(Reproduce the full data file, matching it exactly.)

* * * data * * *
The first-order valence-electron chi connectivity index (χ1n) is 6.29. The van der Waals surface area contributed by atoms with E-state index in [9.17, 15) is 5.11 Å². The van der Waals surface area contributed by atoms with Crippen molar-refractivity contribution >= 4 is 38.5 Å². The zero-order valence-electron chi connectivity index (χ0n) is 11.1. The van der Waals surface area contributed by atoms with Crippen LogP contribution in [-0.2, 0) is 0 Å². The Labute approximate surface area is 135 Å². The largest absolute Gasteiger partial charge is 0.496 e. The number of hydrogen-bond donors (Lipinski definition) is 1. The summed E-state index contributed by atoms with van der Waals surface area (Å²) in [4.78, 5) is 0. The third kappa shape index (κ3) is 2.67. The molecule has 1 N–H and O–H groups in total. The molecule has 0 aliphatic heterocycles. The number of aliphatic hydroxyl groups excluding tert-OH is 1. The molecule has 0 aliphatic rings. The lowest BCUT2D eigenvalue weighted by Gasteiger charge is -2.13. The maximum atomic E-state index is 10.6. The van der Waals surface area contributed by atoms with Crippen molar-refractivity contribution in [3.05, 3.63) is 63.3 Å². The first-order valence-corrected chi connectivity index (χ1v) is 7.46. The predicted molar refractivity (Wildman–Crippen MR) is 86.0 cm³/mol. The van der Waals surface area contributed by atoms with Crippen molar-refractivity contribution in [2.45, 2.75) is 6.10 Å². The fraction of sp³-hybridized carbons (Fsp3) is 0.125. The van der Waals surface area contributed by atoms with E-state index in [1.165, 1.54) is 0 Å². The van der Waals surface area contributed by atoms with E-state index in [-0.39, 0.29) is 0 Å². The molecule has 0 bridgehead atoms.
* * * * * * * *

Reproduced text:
The first-order valence-electron chi connectivity index (χ1n) is 6.29. The van der Waals surface area contributed by atoms with E-state index in [9.17, 15) is 5.11 Å². The van der Waals surface area contributed by atoms with Crippen molar-refractivity contribution >= 4 is 38.5 Å². The zero-order valence-electron chi connectivity index (χ0n) is 11.1. The van der Waals surface area contributed by atoms with Crippen LogP contribution in [-0.2, 0) is 0 Å². The Labute approximate surface area is 135 Å². The largest absolute Gasteiger partial charge is 0.496 e. The number of hydrogen-bond donors (Lipinski definition) is 1. The summed E-state index contributed by atoms with van der Waals surface area (Å²) in [4.78, 5) is 0. The third kappa shape index (κ3) is 2.67. The molecule has 1 N–H and O–H groups in total. The molecule has 0 aliphatic heterocycles. The number of aliphatic hydroxyl groups excluding tert-OH is 1. The molecule has 0 aliphatic rings. The lowest BCUT2D eigenvalue weighted by Gasteiger charge is -2.13. The maximum atomic E-state index is 10.6. The van der Waals surface area contributed by atoms with Crippen molar-refractivity contribution in [3.05, 3.63) is 63.3 Å². The first-order valence-corrected chi connectivity index (χ1v) is 7.46. The predicted molar refractivity (Wildman–Crippen MR) is 86.0 cm³/mol. The van der Waals surface area contributed by atoms with Crippen molar-refractivity contribution in [2.45, 2.75) is 6.10 Å². The fraction of sp³-hybridized carbons (Fsp3) is 0.125. The van der Waals surface area contributed by atoms with E-state index in [1.165, 1.54) is 0 Å². The van der Waals surface area contributed by atoms with E-state index in [-0.39, 0.29) is 0 Å². The molecule has 0 bridgehead atoms.